Deferred Action for MAVNI


  • Admin

    All the MAVNI enlistees who are out of status can now ask for "Deferred Action" from USCIS. You can get work authorization before you get shipped out to BCT. Your parents also can get benefits from this memorandum. Please read the memo carefully and ask for legal advice before applying.


    KEY TERMS:
    DA – Deferred Action
    DACA – Deferred Action for Childhood Arrivals
    DEP – Department of Defense Delayed Entry Program
    LPR – Lawful Permanent Resident
    MAVNI – Military Accessions Vital to the National Interest
    PIP – Parole in Place
    TPS – Temporary Protected Status

    What is Parole in Place?

    Parole in place allows a foreign national who came into the United States without authorization by an immigration officer to stay for a certain period of time. Parole in place is granted on a case-by-case basis for urgent humanitarian reasons or significant public benefit. Parole is considered a lawful immigration status for purposes of certain immigration benefits, such as a Green Card. Parole, however, does not excuse any periods of unlawful presence outside of the parole period.

    Why would I need parole in place? If you are in the United States without authorization by an immigration officer, you may be ineligible for several immigration benefits. If your request for parole in place is approved, you:

    • Do not accrue unlawful presence during the period specified;
    • May apply for a work permit for the specified period (see Form I-765, Application for Employment Authorization); and
    • May be able to apply for an immigration benefit that requires a lawful entry, including a Green Card, if you are eligible. Note that parole by itself does not lead to any immigration status or other immigration benefit.

    Am I eligible for parole in place? You may be eligible for parole in place in one-year increments if you are the spouse, widow(er), parent, son, or daughter of:

    • An active-duty member of the U.S. armed forces;
    • An individual in the Selected Reserve of the Ready Reserve; or
    • A military veteran (whether living or deceased, as long as he or she was not dishonorably discharged) who served in active duty or in the Selected Reserve of the Ready Reserve.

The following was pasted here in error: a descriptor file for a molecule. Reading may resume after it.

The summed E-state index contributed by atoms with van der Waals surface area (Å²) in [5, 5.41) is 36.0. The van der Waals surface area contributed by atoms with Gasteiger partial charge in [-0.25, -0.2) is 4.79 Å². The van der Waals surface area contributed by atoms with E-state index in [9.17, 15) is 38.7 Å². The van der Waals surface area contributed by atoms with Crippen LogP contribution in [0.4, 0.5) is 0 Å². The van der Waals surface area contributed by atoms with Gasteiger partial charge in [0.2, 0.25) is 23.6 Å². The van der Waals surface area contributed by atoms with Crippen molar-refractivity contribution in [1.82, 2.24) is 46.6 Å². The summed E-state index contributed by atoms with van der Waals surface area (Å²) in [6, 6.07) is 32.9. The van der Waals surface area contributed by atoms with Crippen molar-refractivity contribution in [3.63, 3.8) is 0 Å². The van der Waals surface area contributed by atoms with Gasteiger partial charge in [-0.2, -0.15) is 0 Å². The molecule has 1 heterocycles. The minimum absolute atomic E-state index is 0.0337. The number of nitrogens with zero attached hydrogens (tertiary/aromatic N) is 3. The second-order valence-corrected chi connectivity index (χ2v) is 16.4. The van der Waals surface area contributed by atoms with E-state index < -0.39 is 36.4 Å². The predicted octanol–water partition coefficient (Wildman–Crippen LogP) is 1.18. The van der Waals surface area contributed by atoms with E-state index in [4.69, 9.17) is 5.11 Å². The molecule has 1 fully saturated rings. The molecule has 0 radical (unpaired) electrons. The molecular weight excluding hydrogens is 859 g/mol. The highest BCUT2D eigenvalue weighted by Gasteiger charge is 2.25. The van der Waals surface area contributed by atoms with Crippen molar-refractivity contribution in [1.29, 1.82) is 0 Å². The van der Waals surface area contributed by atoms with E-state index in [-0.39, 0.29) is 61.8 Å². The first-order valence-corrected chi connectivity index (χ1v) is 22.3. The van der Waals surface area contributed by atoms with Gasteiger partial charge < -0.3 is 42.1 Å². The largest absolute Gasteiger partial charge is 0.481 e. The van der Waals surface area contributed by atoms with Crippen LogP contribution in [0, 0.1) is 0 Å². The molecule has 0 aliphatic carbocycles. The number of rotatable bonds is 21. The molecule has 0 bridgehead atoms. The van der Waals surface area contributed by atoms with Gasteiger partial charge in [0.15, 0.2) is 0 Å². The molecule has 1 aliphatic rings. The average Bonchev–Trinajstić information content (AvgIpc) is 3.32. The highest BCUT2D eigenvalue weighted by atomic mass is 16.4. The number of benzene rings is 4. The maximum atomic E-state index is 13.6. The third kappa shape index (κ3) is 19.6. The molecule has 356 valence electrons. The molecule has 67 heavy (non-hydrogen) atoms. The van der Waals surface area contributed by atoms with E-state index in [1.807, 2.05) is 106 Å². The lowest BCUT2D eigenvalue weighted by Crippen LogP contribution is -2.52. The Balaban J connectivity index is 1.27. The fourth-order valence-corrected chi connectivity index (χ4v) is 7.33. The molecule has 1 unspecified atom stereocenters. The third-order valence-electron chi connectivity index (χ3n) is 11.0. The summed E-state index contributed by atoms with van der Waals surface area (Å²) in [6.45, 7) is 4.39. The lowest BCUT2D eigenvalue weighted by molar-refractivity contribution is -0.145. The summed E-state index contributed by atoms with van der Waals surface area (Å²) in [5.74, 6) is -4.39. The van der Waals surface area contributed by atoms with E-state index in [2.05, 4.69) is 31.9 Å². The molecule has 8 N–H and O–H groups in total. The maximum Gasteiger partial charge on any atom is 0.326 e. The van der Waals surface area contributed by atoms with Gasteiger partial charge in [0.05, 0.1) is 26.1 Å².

How do I request parole in place?

    • You will need to complete Form I-131,Application for Travel Document, and submit it (without fee) to your local USCIS office.
    • You will also need to provide copies of documents that show you are eligible for parole in place (do not submit originals). This includes evidence of the family relationship, and proof that your relative is or was an active-duty member of the U.S. armed forces or in the Selected Reserve of the Ready Reserve.
    • For complete details on how to request parole in place, please visit https://www.uscis.gov/military/discretionary-options-military-members-enlistees-and-their-families.

    What is Deferred Action?

    Deferred action is a discretionary decision to postpone someone’s removal from the United States for a certain period of time. Deferred action does not provide lawful status, and it does not excuse any periods of unlawful presence outside of the deferred action period.

    Why would I need deferred action? If you are subject to removal and are not eligible for parole in place or a lawful status, deferred action would allow you to stay in the United States for a certain period of time. If your request for deferred action is approved, you:

    • Are considered to be lawfully present in the United States for the period specified; and
    • May apply for a work permit for the specified period if there is financial need (see Form I-765, Application for Employment Authorization).

    Am I eligible for deferred action? You may be eligible for deferred action in two-year increments if:

    • You are the spouse, widow(er), parent, son, or daughter of:
      • An active-duty member of the U.S. armed forces;
      • An individual in the Selected Reserve of the Ready Reserve; or
      • A military veteran (whether living or deceased, as long as he or she was not dishonorably discharged) who served in active duty or in the Selected Reserve of the Ready Reserve; or
    • You are an enlistee - or the spouse, parent, son, or daughter of an enlistee - in the Department of Defense Delayed Entry Program (DEP), including through the Military Accessions Vital to the National Interest (MAVNI) program

    How do I request deferred action?

    • You will need to provide a letter to your local USCIS office explaining why you are requesting deferred action
    • You will also need to provide copies of documents that show you are eligible for deferred action (do not submit originals). This includes evidence of the family relationship (if applicable), and proof that your relative is or was an active-duty member of the U.S. armed forces or in the Selected Reserve of the Ready Reserve, or that you or your relative is a DEP enlistee
    • For complete details on how to request deferred action, please visit https://www.uscis.gov/military/discretionary-options-military-members-enlistees-and-their-families.

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    References:
    USCIS memorendum - https://www.uscis.gov/sites/default/files/USCIS/Laws/Memoranda/2016/PIP-DA_Military_Final_112316.pdf

    Brochure - https://www.uscis.gov/sites/default/files/images/Brochure-Immigration_Options_for_Family_of_Certain_Military_Members_and_Veterans.pdf


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